I recorded this ‘daisy’ as a prelude to our symposium, ‘Networked learning and phenomenology: a found chord’, and note it is published one month before the start of the 13th International Conference on Networked Learning.
I promised that I would follow Greta’s recording, however, it was always, following the daisy chain metaphor, going to involve some violence to what she did, in order to ‘attach’ this recording to her’s. Indeed, I felt torn between Greta’s brilliant scholarship and erudition, that she read it out, and something that Gadamer (2014) discusses concerning recitation:
Reciting is the opposite of speaking. When we recite, we already know what is coming, and the possible advantage of a sudden inspiration is precluded.(Gadamer 2014, p552, in the Afterword)
Thus, for my recording, I felt compelled to try and speak without notes. Just 10 minutes after all… Should be easy! No. Apart from exposing the huge gulf between my ‘beginner’ level scholarship in phenomenology and Greta’s astonishing expertise, and the danger of my sliding into waffle, part of the dread of this recording is my own reluctance to foist more verbiage into an already cluttered world. You might be able to sense the awkwardness in my voice. So I don’t have a verbatim transcript for you but will add the following…
I wished to link this post with Steve Fuller‘s 2014 argument in his keynote, ‘The Lecture 2.0’, at NLC2014 (watch on YouTube and hear Nina in the questions at the end!), that brand-conscious/savvy Universities ought to only put out content by the ‘best’ performers. That was a provocation, and sat alongside other notable points which I take up here:
- The lecture is not mainly about the faithful conveyance of knowledge to the next generation. I am bored of the classic medieval image, as can be seen in Wikipedia’s Lecture entry, of some authority figure at the front reading from the only book and students having to write it down to have their own copy of the book. Steve points out that, even then, there was more going on…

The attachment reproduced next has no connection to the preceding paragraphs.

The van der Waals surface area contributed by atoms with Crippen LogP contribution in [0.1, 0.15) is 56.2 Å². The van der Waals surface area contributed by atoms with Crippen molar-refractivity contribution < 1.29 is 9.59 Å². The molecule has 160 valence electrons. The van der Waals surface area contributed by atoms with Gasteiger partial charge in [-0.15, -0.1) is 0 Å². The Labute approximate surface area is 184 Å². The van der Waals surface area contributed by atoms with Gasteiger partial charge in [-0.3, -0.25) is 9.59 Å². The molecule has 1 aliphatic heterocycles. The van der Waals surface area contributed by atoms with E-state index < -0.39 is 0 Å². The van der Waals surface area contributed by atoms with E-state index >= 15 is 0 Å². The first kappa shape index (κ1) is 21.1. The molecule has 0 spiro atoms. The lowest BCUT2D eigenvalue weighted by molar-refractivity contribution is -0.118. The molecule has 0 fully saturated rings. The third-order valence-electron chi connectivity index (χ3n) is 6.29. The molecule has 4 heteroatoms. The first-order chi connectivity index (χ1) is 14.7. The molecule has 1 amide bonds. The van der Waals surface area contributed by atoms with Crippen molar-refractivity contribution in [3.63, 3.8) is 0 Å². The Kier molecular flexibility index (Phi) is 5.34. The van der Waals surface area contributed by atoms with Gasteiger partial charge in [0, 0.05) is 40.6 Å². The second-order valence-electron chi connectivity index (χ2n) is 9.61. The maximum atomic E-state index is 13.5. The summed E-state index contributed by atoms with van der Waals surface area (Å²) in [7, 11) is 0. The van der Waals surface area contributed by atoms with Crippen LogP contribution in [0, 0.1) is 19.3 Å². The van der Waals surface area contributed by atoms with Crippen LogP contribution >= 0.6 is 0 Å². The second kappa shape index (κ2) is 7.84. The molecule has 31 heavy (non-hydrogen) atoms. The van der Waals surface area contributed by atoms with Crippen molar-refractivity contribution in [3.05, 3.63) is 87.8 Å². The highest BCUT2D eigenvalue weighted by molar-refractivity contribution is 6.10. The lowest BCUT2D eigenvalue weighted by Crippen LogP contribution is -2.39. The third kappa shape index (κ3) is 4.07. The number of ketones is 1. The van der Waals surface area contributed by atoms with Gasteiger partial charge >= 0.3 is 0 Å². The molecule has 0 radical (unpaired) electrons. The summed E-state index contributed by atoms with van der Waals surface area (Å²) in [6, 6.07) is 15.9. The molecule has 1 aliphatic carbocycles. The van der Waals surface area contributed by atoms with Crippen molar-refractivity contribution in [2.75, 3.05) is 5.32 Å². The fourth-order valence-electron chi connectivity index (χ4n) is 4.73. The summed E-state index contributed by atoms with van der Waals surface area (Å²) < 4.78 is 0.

- The lecture, in the enlightenment sense, is someone exemplifying ‘daring to know’ (after Kant). Academic freedom was a ‘guild right’; the academic is someone whose broad horizon can review much, and make discriminating judgements about the field, and improvise upon that, to ‘riff’ off their notes, to think in public, straying from the script, somewhat like a jazz performance.
- The text is still vital, spoken improvisation is on the basis of text.
- The student in this setting is training for freedom, in that academic sense of freedom to critique, based on broad/deep scholarship. It is something that maybe only happens formally in viva exams but has many practical and practice-based applications, such as in healthcare within multi-disciplinary team meetings or giving an introduction to a musical performance (I’ve enjoyed Jonathan James (Twitter) doing this for the BBC, here more reciting, here more improvised ).
- Merely dealing in orthodoxy within lectures strangles the enlightenment ideal of growing the capacity to think for yourself and compete (and win) an argument. Adept at this, I cant be a ventriloquist – I have to take responsibility, weigh, measure, understand the audience and adapt the speech. I’ve explored this with staff in a seminar around ‘learning to think in public’ – mindmap here.
And then… I must also link these ideas with our Networked Learning Conference Symposium paper is that, in our analysis, a zoom breakout room, a virtual meeting, thins out self-revelation, the truth of the person that we cannot filter so well when in-person. Nothing but in-person speaking obliges ‘unplugged’ students to stand behind their words.
Where do spoken words arise from? Is there not something uncanny in the unscripted spoken word?
- Fuller, Steve. (2014, April 8). The Lecture 2.0. https://www.youtube.com/watch?v=Ujdnmk2UH-U
- Gadamer, Hans-George. (1992). Truth and Method (Second Revised). Crossroad.
- Goetz, Greta. (2022). Re-presencing the digital trace in networked learning design [MP3]. https://gretzuni.com/articles/relative-harmony-experience-and-digtal-tools-in-networked-learning
- Land, R. 2006. Networked learning and the politics of speed: A dromological perspective. In: Proceedings of the fifth international conference on networked learning. Available at: http://www.networkedlearningconference.org.uk/past/nlc2006/abstracts/pdfs/P16%20Land.pdf [Accessed: 21 May 2014].
- Nixon, Jon. 2017. Hans-Georg Gadamer – The Hermeneutical Imagination. Cham: Springer.